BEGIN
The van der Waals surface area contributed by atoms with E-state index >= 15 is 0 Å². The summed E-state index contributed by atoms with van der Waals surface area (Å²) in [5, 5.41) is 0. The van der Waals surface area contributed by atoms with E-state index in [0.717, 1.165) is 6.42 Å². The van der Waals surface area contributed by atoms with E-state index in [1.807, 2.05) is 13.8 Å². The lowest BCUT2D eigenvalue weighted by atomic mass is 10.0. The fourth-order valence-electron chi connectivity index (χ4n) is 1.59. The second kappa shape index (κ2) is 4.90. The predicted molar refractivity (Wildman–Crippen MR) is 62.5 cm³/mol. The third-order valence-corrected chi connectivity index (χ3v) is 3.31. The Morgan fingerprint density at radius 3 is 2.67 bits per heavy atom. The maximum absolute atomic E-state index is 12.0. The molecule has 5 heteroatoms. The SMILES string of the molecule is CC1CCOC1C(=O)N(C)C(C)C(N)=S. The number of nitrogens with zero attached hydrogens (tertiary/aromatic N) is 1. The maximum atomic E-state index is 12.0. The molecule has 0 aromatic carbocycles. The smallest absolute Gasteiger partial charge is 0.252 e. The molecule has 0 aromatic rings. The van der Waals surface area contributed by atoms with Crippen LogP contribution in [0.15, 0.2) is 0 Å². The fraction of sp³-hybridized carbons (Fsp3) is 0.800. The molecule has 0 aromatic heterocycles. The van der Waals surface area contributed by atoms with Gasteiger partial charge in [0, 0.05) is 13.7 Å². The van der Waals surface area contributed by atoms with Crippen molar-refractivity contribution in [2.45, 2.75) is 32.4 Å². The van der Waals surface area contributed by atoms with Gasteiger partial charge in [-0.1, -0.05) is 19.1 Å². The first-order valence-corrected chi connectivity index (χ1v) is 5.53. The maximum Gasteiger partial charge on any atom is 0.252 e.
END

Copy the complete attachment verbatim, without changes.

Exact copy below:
The van der Waals surface area contributed by atoms with E-state index >= 15 is 0 Å². The summed E-state index contributed by atoms with van der Waals surface area (Å²) in [5, 5.41) is 0. The van der Waals surface area contributed by atoms with E-state index in [0.717, 1.165) is 6.42 Å². The van der Waals surface area contributed by atoms with E-state index in [1.807, 2.05) is 13.8 Å². The lowest BCUT2D eigenvalue weighted by atomic mass is 10.0. The fourth-order valence-electron chi connectivity index (χ4n) is 1.59. The second kappa shape index (κ2) is 4.90. The predicted molar refractivity (Wildman–Crippen MR) is 62.5 cm³/mol. The third-order valence-corrected chi connectivity index (χ3v) is 3.31. The Morgan fingerprint density at radius 3 is 2.67 bits per heavy atom. The maximum absolute atomic E-state index is 12.0. The molecule has 5 heteroatoms. The SMILES string of the molecule is CC1CCOC1C(=O)N(C)C(C)C(N)=S. The number of nitrogens with zero attached hydrogens (tertiary/aromatic N) is 1. The maximum atomic E-state index is 12.0. The molecule has 0 aromatic carbocycles. The smallest absolute Gasteiger partial charge is 0.252 e. The molecule has 0 aromatic rings. The van der Waals surface area contributed by atoms with Crippen LogP contribution in [0.15, 0.2) is 0 Å². The fraction of sp³-hybridized carbons (Fsp3) is 0.800. The molecule has 0 aromatic heterocycles. The van der Waals surface area contributed by atoms with Gasteiger partial charge in [0, 0.05) is 13.7 Å². The van der Waals surface area contributed by atoms with Crippen molar-refractivity contribution in [2.45, 2.75) is 32.4 Å². The van der Waals surface area contributed by atoms with Gasteiger partial charge in [-0.1, -0.05) is 19.1 Å². The first-order valence-corrected chi connectivity index (χ1v) is 5.53. The maximum Gasteiger partial charge on any atom is 0.252 e.